We're London Met, not 'EasyMet'

January 12, 2012

Marketing implores us to be "Proud to be London Met" - but now our vice-chancellor says that up to 50 per cent of our support services staff are "Not allowed to be London Met".

We were staggered by the latest email to staff sent by Malcolm Gillies, who announced (just two days before the Christmas holidays) that London Metropolitan University's board of governors had decided to embark on a "shared services" project - slashing costs and cutting jobs in the process.

Gillies followed up this Scrooge-like Christmas message with an interview with Times Higher Education in which he claimed that the shared services model would cut costs by up to 50 per cent over five years ("Shared savings plan to halve admin costs", 5 January). This was the first Unison (which represents support staff) had heard of the plans: happy new year to you too, Malcolm.

Current evidence that doesn't come from the shared services industry itself overwhelmingly demonstrates that such projects are deeply flawed. They share these characteristics: high entry or upfront costs; high failure rates; loss of local knowledge; loss of service visibility; loss of control and accountability; loss of identity; loss of competitive advantage; worker dissatisfaction and union trouble (as if we haven't had enough of that at London Met); costs of failure pushed on to service users (London Met students are not rich); and "savings" as costs are pushed into other parts of the system.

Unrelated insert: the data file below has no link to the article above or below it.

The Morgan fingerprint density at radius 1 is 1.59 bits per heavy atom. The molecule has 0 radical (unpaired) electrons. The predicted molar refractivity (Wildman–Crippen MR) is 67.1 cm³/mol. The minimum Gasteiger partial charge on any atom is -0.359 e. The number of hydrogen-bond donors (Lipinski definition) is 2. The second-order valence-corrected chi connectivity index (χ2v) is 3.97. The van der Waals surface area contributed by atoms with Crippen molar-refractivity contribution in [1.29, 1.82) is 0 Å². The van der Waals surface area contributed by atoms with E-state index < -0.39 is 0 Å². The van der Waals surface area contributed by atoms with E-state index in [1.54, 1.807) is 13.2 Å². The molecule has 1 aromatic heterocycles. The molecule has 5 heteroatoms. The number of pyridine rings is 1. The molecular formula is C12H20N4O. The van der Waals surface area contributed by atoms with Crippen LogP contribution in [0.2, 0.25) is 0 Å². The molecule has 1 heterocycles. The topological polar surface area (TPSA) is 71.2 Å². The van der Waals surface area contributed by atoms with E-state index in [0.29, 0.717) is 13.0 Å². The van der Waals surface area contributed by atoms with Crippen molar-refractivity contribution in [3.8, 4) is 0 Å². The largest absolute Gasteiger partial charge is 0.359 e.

We are deeply concerned that London Met is on the road to privatisation. The procurement costs of shared service models are significant and could leave the university deeper in the red: the potential savings are wildly exaggerated and dependent on cutting terms and conditions, or locating employment in areas where costs are lower - yet the marketers want us to "talk up the brand".

London Met staff really do pride ourselves on being embedded in the local community. We are London Met, not "EasyMet", and intend to remain so. Let's hope the board won't repeat the failures of the past.

Max Watson, Chair, London Metropolitan University Unison branch

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